Nurses scurry back and forth tending to patients. Paper shuffles, clipboards snap, and the low hum of the air conditioner permeates the room. The lights are blinding. The walls sterile. And a lone figure limps through the doorway, dragging his right leg which bends out awkwardly at the knee. One of the nurses approaches him; she sits him down and pulls out her clipboard. He claims to have no I.D. and gives her a name, he explains he was hurt on the job and that his medical expenses will be covered by worker’s comp. She gets the doctor. They treat his injuries, but the doctor does not know whether to deny the man painkillers (which he could clearly use) or to prescribe an alternative treatment option.
What would you do?
A Washington man used this same fraudulent scheme to con hospitals and clinics in the state which has resulted in $134,000 in unpaid medical fees. Robert B. Boyer, Jr. gave false names, birthdates, and Social Security numbers to more than three dozen emergency rooms in Western Washington in order to procure prescriptions for Vicodin, Percocet, and other painkillers. He used this information to gain access to worker’s comp claims with the Department of Labor and Industries.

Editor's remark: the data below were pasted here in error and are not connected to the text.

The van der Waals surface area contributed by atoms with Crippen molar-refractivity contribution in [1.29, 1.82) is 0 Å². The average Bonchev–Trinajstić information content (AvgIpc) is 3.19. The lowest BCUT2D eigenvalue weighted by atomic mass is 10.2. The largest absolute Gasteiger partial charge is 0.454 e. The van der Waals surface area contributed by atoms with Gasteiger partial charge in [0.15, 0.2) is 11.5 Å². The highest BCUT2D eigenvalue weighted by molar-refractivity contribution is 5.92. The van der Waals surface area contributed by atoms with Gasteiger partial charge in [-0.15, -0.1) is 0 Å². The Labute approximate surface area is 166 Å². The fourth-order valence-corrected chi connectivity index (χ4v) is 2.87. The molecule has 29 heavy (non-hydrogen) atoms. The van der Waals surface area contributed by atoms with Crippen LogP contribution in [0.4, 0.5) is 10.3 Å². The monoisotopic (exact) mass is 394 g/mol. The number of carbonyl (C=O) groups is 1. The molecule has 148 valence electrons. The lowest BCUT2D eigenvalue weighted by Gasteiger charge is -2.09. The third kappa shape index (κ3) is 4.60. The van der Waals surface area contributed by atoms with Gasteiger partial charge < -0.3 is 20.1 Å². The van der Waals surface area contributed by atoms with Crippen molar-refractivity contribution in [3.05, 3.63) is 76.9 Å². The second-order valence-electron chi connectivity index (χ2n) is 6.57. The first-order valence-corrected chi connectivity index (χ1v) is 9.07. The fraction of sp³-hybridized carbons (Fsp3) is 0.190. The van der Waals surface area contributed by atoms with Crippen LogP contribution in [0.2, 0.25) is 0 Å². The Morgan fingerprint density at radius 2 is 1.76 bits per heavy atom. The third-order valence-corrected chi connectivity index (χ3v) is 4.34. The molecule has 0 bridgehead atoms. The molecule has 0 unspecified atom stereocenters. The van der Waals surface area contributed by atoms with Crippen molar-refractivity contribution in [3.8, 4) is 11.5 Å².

He now faces 25 counts of obtaining a controlled substance by fraud. The charges stem from an L&I investigation that discovered that Boyer had filed 51 worker’s comp claims. After missing his court date, it is highly probable that Boyer will be spending quite a lot of time behind bars.
One of the biggest complications of Boyer’s case is that he didn’t give the medical professionals whom he conned any form of identification, exploiting their duty to treat patients in a medical emergency. He stated that he was aware that his real name was registered with the Washington State Prescription Monitoring Program, which would alert the hospital officials that he’d already received his allotment of controlled substances.
Medical professionals who suffered at the hands of the con artist asked L&I investigators what they could do to prevent such a scheme from succeeding. They were advised to always try to verify the employment of any patients who are claiming worker’s comp injuries, and that if employment can’t be verified, to treat them through other methods than prescribing narcotics.